Formed in the early nineties, Pro-Pain has been playing their Thrash infused Hardcore since their first release “Foul Taste of Freedom” until now with “Absolute Power”. The band’s style has not changed much over the years and continues to put out solid releases, but we feel that their sound is getting quite old to be honest. “Absolute Power” is yet another one of those good-but-sounds-tired kind of albums that we encounter every month.
Don’t get us wrong, there is nothing bad about “Absolute Power” the album has over ten songs of catchy riffs, solid vocals and powerful drumming. It’s the similarity to their older stuff what bothers us. Even while listening through this album, you will get the ‘I already heard this’ kind of feeling as the songs keep flowing.
Hailing from Italy, today we get a very interesting release that manages to blend several genres of metal into a very original sound. Arcadia does a great job in combining Hardcore, Melodic Death Metal, and some hints of Progressive Metal/Rock, allowing the band sounding like none other in the scene.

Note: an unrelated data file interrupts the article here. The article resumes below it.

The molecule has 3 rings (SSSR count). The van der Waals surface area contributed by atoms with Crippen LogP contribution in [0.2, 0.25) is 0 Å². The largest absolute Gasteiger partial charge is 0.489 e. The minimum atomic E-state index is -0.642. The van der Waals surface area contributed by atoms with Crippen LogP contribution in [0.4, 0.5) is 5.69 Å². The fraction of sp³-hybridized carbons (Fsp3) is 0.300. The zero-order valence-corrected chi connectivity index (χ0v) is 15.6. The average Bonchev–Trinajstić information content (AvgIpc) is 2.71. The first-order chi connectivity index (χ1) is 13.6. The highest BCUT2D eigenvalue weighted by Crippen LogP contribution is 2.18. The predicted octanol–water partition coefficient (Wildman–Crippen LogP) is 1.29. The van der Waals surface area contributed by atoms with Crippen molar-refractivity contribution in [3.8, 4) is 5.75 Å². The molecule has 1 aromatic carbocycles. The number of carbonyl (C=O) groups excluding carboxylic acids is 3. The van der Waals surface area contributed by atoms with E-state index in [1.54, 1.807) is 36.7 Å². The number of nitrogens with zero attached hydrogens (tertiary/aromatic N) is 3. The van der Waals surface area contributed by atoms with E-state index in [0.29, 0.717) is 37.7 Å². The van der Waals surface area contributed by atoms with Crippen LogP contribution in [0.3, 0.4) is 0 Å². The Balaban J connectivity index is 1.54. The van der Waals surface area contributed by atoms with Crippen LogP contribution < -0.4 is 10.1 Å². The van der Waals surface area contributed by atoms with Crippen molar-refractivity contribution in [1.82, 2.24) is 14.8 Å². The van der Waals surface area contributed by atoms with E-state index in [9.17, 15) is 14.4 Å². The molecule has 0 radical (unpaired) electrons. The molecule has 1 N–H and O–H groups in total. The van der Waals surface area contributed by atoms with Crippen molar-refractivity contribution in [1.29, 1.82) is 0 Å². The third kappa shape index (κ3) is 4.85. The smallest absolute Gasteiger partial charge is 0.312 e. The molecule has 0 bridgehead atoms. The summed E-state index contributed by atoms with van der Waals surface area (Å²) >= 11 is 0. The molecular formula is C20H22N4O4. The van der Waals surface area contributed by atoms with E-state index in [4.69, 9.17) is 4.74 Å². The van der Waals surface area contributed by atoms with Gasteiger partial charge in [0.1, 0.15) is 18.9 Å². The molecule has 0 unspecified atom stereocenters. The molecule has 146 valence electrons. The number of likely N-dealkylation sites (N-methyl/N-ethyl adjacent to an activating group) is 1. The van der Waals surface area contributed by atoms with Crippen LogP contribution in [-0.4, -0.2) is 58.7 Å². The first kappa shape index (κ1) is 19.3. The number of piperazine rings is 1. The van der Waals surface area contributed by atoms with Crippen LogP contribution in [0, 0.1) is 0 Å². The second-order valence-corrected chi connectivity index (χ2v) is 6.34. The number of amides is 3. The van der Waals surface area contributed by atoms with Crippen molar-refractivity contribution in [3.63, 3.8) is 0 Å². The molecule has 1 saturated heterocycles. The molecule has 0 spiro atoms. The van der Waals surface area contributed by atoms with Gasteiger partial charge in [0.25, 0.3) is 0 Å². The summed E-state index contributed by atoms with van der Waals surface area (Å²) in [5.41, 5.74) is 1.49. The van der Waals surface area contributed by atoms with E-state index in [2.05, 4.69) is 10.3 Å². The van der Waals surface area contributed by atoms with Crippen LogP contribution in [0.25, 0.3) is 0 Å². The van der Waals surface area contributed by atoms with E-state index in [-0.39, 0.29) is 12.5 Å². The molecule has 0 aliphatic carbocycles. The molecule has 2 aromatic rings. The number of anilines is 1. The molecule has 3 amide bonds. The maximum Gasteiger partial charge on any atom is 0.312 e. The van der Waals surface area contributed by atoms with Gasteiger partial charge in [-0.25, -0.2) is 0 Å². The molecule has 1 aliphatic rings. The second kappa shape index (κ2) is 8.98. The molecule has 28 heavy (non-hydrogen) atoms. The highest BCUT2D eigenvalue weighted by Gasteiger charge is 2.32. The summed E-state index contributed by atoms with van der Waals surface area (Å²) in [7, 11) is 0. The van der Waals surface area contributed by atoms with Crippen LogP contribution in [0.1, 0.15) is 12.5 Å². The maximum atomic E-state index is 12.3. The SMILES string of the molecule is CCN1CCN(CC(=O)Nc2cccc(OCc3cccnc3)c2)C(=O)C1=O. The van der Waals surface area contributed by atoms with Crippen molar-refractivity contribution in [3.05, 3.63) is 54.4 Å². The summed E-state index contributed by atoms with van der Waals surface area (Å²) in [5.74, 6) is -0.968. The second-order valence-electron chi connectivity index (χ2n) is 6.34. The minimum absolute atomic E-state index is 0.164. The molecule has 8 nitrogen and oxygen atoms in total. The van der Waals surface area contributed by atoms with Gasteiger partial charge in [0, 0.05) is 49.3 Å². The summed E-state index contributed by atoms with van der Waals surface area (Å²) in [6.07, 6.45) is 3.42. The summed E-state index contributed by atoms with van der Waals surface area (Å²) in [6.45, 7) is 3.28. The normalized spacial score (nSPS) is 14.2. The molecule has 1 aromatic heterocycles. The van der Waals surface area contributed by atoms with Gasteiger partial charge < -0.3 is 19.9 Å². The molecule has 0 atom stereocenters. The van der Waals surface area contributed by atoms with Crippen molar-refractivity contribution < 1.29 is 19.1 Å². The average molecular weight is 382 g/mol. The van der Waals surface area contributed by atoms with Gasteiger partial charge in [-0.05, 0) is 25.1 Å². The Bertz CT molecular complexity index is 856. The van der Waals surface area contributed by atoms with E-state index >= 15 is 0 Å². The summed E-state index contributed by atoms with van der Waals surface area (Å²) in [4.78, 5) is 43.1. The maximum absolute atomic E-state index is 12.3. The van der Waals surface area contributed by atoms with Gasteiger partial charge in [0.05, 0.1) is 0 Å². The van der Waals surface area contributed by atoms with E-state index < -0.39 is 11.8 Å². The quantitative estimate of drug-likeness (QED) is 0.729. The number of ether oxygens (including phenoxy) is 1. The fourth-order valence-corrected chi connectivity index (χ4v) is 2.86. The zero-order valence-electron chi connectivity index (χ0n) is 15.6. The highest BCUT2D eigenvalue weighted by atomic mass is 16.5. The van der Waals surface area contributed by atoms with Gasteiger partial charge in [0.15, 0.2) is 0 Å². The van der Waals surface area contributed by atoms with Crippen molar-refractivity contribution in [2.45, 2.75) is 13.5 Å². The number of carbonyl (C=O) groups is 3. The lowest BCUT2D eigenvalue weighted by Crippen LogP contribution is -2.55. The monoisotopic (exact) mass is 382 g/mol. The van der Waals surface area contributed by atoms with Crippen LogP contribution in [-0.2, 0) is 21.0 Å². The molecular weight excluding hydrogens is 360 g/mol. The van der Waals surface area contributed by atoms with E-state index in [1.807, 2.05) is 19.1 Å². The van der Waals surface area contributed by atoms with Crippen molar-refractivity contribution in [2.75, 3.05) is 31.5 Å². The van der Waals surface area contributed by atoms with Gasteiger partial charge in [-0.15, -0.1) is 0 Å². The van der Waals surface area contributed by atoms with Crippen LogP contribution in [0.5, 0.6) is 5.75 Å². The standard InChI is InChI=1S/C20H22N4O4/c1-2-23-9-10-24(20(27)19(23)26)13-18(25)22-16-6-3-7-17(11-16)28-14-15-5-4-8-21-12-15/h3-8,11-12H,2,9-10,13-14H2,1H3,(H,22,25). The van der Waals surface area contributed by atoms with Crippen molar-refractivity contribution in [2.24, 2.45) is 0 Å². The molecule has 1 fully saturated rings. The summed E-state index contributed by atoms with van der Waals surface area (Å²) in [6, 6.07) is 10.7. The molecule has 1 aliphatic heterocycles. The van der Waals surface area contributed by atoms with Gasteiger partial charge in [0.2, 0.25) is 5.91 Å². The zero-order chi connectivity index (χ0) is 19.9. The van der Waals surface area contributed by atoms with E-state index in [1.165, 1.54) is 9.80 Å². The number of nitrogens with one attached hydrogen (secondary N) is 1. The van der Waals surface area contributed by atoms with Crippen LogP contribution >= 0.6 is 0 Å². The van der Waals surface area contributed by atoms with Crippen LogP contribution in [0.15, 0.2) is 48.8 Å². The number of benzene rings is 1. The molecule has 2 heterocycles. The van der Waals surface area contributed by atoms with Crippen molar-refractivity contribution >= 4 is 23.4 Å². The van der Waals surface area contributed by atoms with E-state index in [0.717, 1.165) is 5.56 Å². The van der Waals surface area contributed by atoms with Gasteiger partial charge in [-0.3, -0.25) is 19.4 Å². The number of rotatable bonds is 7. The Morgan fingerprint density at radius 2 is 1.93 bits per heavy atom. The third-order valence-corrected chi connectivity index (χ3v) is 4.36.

Before you can even think about it, the answer is: yes, there are some Metalcore-ish elements in “Roy Philip Nohl”. However, these little hints of Metalcore are greatly utilized to the band’s advantage; they use the breakdowns to weave new sounds and elements into their already well crafted songs. We really like how the band uses some breakdowns to create epic chorus sections that never sound faggy (i.e. “I Sold Drugs to Little Red Riding Hood”).